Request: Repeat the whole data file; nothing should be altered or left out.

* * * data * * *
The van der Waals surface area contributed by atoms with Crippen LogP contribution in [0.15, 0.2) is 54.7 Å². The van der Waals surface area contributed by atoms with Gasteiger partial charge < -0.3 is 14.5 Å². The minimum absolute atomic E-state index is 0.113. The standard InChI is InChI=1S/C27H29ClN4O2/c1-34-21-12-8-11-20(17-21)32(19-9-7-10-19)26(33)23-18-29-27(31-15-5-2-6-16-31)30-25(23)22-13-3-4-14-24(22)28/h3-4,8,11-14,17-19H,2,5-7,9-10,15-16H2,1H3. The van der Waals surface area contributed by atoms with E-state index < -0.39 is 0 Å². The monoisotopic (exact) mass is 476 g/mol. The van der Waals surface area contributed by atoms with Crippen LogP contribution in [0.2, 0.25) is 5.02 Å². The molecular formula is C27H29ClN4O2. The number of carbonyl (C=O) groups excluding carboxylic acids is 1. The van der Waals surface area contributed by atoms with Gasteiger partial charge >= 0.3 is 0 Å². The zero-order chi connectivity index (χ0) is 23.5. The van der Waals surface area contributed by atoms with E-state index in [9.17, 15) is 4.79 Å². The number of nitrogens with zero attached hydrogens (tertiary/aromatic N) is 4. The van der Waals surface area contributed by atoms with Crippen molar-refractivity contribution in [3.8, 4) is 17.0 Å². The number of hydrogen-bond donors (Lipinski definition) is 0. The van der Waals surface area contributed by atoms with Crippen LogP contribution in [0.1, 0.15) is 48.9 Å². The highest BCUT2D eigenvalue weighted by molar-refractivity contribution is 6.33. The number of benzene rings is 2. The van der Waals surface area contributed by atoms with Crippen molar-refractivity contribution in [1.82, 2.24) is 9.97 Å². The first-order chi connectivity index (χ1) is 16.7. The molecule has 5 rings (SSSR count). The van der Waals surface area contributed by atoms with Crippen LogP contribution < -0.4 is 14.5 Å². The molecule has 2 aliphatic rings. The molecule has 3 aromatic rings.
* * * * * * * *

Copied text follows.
The van der Waals surface area contributed by atoms with Crippen LogP contribution in [0.15, 0.2) is 54.7 Å². The van der Waals surface area contributed by atoms with Gasteiger partial charge < -0.3 is 14.5 Å². The minimum absolute atomic E-state index is 0.113. The standard InChI is InChI=1S/C27H29ClN4O2/c1-34-21-12-8-11-20(17-21)32(19-9-7-10-19)26(33)23-18-29-27(31-15-5-2-6-16-31)30-25(23)22-13-3-4-14-24(22)28/h3-4,8,11-14,17-19H,2,5-7,9-10,15-16H2,1H3. The van der Waals surface area contributed by atoms with E-state index < -0.39 is 0 Å². The monoisotopic (exact) mass is 476 g/mol. The van der Waals surface area contributed by atoms with Crippen LogP contribution in [0.2, 0.25) is 5.02 Å². The molecular formula is C27H29ClN4O2. The number of carbonyl (C=O) groups excluding carboxylic acids is 1. The van der Waals surface area contributed by atoms with Gasteiger partial charge >= 0.3 is 0 Å². The zero-order chi connectivity index (χ0) is 23.5. The van der Waals surface area contributed by atoms with E-state index in [9.17, 15) is 4.79 Å². The number of nitrogens with zero attached hydrogens (tertiary/aromatic N) is 4. The van der Waals surface area contributed by atoms with Crippen molar-refractivity contribution in [3.8, 4) is 17.0 Å². The number of hydrogen-bond donors (Lipinski definition) is 0. The van der Waals surface area contributed by atoms with Crippen LogP contribution in [0.1, 0.15) is 48.9 Å². The highest BCUT2D eigenvalue weighted by molar-refractivity contribution is 6.33. The number of benzene rings is 2. The van der Waals surface area contributed by atoms with Crippen molar-refractivity contribution in [1.82, 2.24) is 9.97 Å². The first-order chi connectivity index (χ1) is 16.7. The molecule has 5 rings (SSSR count). The van der Waals surface area contributed by atoms with Crippen LogP contribution < -0.4 is 14.5 Å². The molecule has 2 aliphatic rings. The molecule has 3 aromatic rings.